By William Branigin
Washington Post Staff Writer
Tuesday, March 4, 2008 4:57 PM
With the potentially decisive votes of the primary election season in their hands, voters in Texas, Ohio, Vermont and Rhode Island went to the polls today to choose their candidates for the Democratic and Republican presidential nominations and possibly wrap up at least one of the races.
For Sen. Hillary Rodham Clinton (D-N.Y.), the primaries of what has been dubbed "Super Tuesday II" offer a chance to narrow the lead in delegates that Sen. Barack Obama (D-Ill.) has built after winning 11 straight nominating contests. Her husband, former president Bill Clinton, has said she needs to win both of today's delegate-rich prizes, Texas and Ohio, to continue her candidacy and have a realistic chance of capturing the Democratic nomination at the party's national convention in Denver in late August.
But at a midday news conference in Houston, Clinton refused to countenance the prospect that a loss in one or both of the states could effectively leave her with too much ground to make up in the all-important delegate count with only a dozen contests remaining after today in 10 states and two territories.
Obama began the day with a total of 1,386 pledged delegates and unpledged "superdelegates," compared to Clinton's total of 1,276, according to an Associated Press tally. Of the 445 total delegates available from the four states, 370 pledged delegates are at stake in today's contests. At least 2,025 delegate votes are needed to sew up the Democratic nomination.
For Sen. John McCain (R-Ariz.), the day's primaries offered an opportunity to clinch the GOP nomination in the face of the persistent long-shot candidacy of former Arkansas governor Mike Huckabee. McCain has amassed 1,014 delegates and needs 1,191 to secure the nomination at the Republican National Convention in Minneapolis in early September. Up for grabs in today's primaries are 256 delegates, giving McCain the chance to seal the deal.
McCain said last night that he was confident of winning enough delegates today to "move on to the general campaign." But he added, "I still respect Governor Huckabee's right to remain in this race for as long as he feels necessary to do so."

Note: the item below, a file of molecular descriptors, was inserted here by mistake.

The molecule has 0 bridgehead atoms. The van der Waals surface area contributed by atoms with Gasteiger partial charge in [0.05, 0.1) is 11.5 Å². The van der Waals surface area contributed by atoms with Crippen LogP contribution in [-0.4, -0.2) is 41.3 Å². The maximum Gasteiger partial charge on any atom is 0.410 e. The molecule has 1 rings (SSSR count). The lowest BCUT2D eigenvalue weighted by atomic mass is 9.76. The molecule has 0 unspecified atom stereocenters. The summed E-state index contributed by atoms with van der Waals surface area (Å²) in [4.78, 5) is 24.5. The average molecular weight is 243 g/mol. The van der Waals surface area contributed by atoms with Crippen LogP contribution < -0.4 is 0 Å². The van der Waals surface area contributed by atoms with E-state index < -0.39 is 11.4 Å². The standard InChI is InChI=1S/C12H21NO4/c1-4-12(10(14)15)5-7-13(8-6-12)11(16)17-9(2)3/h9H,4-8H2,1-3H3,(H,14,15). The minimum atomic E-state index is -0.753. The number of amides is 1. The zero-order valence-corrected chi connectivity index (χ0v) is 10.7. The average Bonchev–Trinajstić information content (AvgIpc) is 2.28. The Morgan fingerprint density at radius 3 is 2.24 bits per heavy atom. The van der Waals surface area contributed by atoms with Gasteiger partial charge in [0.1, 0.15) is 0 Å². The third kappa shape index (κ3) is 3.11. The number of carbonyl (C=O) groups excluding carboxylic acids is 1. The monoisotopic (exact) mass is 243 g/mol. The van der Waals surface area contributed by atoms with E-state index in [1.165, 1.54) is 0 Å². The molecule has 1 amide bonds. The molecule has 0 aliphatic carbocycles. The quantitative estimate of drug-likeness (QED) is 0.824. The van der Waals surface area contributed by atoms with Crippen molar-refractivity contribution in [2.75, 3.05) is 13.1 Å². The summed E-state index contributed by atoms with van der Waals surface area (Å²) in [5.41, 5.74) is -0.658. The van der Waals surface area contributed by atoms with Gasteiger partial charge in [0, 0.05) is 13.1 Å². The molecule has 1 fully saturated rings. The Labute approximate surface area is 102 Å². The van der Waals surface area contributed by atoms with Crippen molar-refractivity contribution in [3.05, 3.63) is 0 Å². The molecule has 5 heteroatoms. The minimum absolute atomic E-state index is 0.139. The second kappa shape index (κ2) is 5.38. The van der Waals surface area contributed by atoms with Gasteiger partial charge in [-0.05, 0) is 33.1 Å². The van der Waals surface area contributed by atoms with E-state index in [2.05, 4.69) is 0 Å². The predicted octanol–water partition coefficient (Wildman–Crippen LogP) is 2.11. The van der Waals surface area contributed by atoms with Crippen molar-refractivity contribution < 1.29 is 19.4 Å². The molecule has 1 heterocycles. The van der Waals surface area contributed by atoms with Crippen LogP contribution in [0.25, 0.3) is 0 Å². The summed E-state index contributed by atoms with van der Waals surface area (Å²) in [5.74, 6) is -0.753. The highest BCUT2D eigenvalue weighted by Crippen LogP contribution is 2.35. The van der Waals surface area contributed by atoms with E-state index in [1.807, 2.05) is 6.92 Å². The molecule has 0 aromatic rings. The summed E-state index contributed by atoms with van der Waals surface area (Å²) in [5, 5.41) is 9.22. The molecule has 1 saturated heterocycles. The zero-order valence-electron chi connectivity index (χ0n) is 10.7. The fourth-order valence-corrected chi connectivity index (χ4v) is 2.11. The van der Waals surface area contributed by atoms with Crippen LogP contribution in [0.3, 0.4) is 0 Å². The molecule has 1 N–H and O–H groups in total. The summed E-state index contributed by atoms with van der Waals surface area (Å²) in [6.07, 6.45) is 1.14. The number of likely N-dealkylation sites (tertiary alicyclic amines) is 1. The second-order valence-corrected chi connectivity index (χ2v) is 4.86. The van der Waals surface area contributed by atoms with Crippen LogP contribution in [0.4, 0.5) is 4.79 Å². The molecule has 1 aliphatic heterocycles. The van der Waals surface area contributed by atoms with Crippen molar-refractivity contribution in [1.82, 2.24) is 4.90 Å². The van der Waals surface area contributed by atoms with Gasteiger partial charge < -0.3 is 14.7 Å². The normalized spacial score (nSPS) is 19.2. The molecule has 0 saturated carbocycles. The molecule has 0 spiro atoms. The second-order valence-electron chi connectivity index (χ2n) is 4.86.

Huckabee, visiting a polling station in Texas this morning, voiced his usual optimism in the face of seemingly insurmountable odds. "We're still hoping for a Texas win here today," he told reporters. "My opponent has been on vacation. I think Texans are going to pay attention to that."
The real suspense, however, resided in the states' Democratic contests, particularly those in Ohio, where Clinton hoped to hold off the Illinois senator, and Texas, where polls showed the two Democrats running neck and neck heading into the primary.
Three of the latest polls in Texas showed Clinton clinging to narrow leads that were within the polls' margins of error. In Ohio, several recent polls had Clinton ahead by margins ranging from four to 16 percentage points, and one poll had the race dead even.
Officials in Ohio and Texas predicted that turnout would break records for primary voting. But weather was a factor in Ohio, with freezing rain falling in the northern part of the state and flood warnings issued for areas farther south.
Faced with the prospect that defeats in one or both of the populous states could prove decisive, Clinton sought today to focus attention on Obama's ties to a Chicago businessman and former campaign contributor, Antoin "Tony" Rezko, who faces trial in a political corruption case. Obama told a news conference in San Antonio yesterday that Rezko was "a friend and supporter of mine for many years," but that the charges against him "are completely unrelated to me."
In her news conference in Houston, Clinton said she was optimistic about winning both Texas and Ohio.
"I feel really good, not only about the primaries today but about what's possible for us here in Texas come the fall," she said. She urged supporters to remember that Texas has a two-stage process, dubbed the "Texas two-step," in which caucuses are held in the evening after the polls close for the primary.
The Texas primary will allocate 126 delegates, and the follow-on caucuses account for 67 more. In addition, the state will send 35 unpledged delegates to the national convention, for a total of 228 delegate votes.
After appearances this morning at polling places in Houston, Clinton planned to stop in Dallas before flying to Columbus, Ohio, to await the returns.
The Obama campaign, meanwhile, appealed to supporters to call lists of potential primary voters to urge them to turn out for the freshman senator.
"This could be the most important day of our whole campaign, and supporters all across the country are doing their part to help Barack succeed" by making phone calls from their own homes, the campaign said in an e-mail. "It's simple and fun, and it can have an enormous impact on today's elections."
Obama planned to remain in Texas today, holding his primary night gathering in San Antonio.
Polls opened in most of Texas at 7 a.m. Central time and were scheduled to close at 7 p.m. Central time. In Ohio, the polls opened at 6:30 a.m. and were scheduled to close at 7:30 p.m. Eastern time.
A total of 533 pledged delegates are up for grabs in the 12 Democratic nominating contests that are being held after today, according to the Democratic National Committee. The biggest prize is Pennsylvania, where 151 pledged delegates are at stake in its April 22 primary.